Mars B Olympus tension leg platform (TLP), deep-water oil field in the Gulf of Mexico
Olympus, Shell’s deep-water project in the Gulf of Mexico came on stream in February 2014, six months ahead of schedule and under budget due in large part to a standardised TLP design

Over the last decades the industry has moved into shale and tight oil and gas as one way to deliver more energy. This approach relies on advanced technologies to unlock oil and gas trapped tightly in rock on shore.

The second industry shift has been to move further offshore, into water kilometres deep where formations contain thick pay zones of oil and gas in permeable rock – features that equate to strong initial production rates.

Deep-water oil already accounts for 7% of all conventional oil produced. The International Energy Agency (IEA) predicts an expansion to 11% in 2040, reaching a level of almost 11 mb/d. However, to realise this potential we need to continuously advance our technical capabilities in these extreme environments. We must also continue to maintain rigorous safety standards – under ever-increasing scrutiny – and respond to the economic pressure that demands heightened cost efficiency.

Technological breakthroughs

If we look back at the changes in deep water over the last decades, we can see how far our industry has already come.

Exploration was until recently restricted by thick salt layers – such as beneath the seabed in the Gulf of Mexico – which absorb the sound waves sent out during seismic surveys. The introduction of an advanced technique now allows geophysicists to image the formations below the salt. This capability has revealed previously hidden resources in seemingly mature basins and a number of new frontier plays.

Historically, offshore production has evolved from the shallows with steel or concrete gravity base structures sitting directly on the seabed. The development of ‘directional drilling’ – drilling from the same central location to a wider area – enabled greater resource recovery from a single platform.

Ultimately, the quest to tap resources beyond a platform’s footprint led to the advancement of subsea systems in the 1960s. As water depths move beyond the affordability of fixed structures, subsea technology becomes integral to the field development – production facilities must float.

The technologies we see today have already attained a mind-blowing level of sophistication in a relatively short space of time. But progress must continue.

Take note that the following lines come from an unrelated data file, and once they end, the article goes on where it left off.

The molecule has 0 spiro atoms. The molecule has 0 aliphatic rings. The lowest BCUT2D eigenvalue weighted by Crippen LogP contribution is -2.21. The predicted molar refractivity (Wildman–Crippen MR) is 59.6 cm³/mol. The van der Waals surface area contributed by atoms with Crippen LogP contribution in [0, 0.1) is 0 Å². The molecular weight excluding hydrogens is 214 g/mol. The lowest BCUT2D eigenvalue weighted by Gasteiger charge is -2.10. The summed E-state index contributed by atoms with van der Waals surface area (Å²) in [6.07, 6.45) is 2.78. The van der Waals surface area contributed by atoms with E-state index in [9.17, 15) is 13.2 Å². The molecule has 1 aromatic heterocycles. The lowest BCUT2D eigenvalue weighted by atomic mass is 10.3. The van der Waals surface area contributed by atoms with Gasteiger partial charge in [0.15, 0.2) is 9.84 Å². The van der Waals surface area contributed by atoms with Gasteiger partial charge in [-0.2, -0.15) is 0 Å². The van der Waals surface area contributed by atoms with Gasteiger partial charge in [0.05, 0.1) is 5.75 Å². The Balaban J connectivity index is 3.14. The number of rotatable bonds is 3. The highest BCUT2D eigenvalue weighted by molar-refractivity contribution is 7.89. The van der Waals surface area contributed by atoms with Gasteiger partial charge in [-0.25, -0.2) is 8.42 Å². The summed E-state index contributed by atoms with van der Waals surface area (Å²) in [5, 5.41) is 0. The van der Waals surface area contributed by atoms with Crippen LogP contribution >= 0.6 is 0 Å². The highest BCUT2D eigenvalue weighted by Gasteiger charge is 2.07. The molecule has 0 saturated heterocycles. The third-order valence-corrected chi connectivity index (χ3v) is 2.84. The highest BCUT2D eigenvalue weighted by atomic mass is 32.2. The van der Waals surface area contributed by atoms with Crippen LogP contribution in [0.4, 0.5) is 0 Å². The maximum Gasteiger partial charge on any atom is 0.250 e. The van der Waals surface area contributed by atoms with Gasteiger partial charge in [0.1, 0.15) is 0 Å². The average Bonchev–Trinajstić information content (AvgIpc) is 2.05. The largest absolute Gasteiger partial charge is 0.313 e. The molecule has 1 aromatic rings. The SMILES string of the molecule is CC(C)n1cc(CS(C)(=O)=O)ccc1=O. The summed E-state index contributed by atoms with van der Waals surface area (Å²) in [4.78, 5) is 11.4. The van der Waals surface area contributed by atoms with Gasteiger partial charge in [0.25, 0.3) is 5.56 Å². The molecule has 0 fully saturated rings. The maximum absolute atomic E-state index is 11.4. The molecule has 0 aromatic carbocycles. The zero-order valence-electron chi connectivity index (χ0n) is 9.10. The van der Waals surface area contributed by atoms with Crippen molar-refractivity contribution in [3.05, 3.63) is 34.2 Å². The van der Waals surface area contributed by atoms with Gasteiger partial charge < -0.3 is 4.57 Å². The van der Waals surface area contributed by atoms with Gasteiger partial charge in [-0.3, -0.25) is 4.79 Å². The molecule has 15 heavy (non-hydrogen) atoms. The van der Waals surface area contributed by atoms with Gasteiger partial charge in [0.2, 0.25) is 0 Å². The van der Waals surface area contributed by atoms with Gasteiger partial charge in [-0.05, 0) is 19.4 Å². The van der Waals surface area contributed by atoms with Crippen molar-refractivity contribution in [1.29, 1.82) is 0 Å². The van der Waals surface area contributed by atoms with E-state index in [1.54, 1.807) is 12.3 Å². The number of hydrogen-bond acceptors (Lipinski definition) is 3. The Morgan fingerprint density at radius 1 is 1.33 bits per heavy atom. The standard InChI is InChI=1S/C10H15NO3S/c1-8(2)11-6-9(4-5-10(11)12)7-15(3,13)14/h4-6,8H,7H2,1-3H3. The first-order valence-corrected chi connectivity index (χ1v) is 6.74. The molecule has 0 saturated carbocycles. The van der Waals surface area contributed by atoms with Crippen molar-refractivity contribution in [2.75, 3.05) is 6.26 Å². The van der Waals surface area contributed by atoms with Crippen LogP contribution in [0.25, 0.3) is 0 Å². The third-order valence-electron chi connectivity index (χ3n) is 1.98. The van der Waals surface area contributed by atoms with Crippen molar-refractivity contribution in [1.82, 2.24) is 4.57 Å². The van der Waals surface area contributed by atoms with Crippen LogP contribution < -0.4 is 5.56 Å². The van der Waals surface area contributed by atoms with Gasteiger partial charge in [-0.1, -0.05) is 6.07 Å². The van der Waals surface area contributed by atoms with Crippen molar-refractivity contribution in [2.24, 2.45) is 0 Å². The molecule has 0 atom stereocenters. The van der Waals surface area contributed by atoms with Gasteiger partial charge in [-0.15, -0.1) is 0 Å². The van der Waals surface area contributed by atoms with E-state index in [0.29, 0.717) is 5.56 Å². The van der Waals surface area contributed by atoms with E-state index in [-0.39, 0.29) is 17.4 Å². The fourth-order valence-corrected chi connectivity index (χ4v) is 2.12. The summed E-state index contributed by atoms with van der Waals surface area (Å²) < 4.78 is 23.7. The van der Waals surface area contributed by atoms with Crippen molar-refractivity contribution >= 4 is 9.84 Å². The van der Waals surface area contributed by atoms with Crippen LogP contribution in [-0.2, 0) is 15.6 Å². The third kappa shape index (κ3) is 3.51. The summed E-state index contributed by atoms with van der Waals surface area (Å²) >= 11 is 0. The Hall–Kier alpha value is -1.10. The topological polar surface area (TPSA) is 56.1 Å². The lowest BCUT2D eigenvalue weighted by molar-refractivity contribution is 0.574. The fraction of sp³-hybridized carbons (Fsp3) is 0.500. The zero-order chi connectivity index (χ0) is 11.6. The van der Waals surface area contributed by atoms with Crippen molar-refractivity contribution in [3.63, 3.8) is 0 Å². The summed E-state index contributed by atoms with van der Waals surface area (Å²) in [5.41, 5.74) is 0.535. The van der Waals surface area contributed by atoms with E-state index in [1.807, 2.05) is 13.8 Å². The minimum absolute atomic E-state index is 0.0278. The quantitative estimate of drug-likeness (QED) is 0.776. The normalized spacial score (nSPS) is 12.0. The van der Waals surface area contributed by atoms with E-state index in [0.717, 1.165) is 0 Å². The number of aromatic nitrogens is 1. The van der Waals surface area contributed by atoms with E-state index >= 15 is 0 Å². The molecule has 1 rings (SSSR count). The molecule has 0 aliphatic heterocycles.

Complexity sparks innovation

Research and development goes hand-in-hand with the industry’s need and ability to unlock oil and gas from increasingly complex reservoirs. As water depths increase, so too does the pressure required to lift oil and gas to the host production platform. The industry is moving to use technology on the seabed that separates out oil and gas before boosting it to the surface in fields where natural reservoir pressure is insufficient.

Going further below the seabed brings contrasting challenges of high pressure and high temperature. We must adapt our subsea equipment and production techniques for optimum performance under these testing conditions.

Collaboration across disciplines within an energy company is essential for success. Material scientists, subsea, structural, mechanical and marine engineers play just as important a role in this remarkable journey as geoscientists.

The significant investment in researching and developing new technologies also calls for collaboration between companies. International oil companies (IOCs) are joining forces to develop hardware together, helping to keep down costs for each individual operator.

But it’s not just new technology that enables this approach. We see an increasing opportunity in standardising and replicating equipment across projects. IOCs benefit from their global array of projects in sourcing materials which can be catalogued and pre-ordered by a dedicated team. This approach can cut delivery time by months, more than compensating for the initial investment in standardisation.

Contracting and procurement teams are also developing long-term relationships with suppliers and contractors to ensure that lessons are shared and replication opportunities applied.

Safety first – and last

Perhaps the biggest challenges ahead are those of safety and reputation. The industry’s moral obligation to protect and keep safe everyone who works with us remains paramount. Our collective good progress is simply not good enough. The industry equally has a duty to protect the environment in which it operates. A single failure by any player has the potential to remove the ‘social licence to operate’ for the entire industry, as past events have demonstrated.

Deep-water developments have many personal and process safety considerations that require painstaking analysis and control to deliver flawless performance. And it is this flawless performance that will protect the industry’s reputation.

In a world hungry for energy we have limited options to meet the growing demand. It is through our industry’s relentless focus on safety and innovation that we are making the great promise of deep-water oil and gas a reality.

First published in Petroleum Review September 2014

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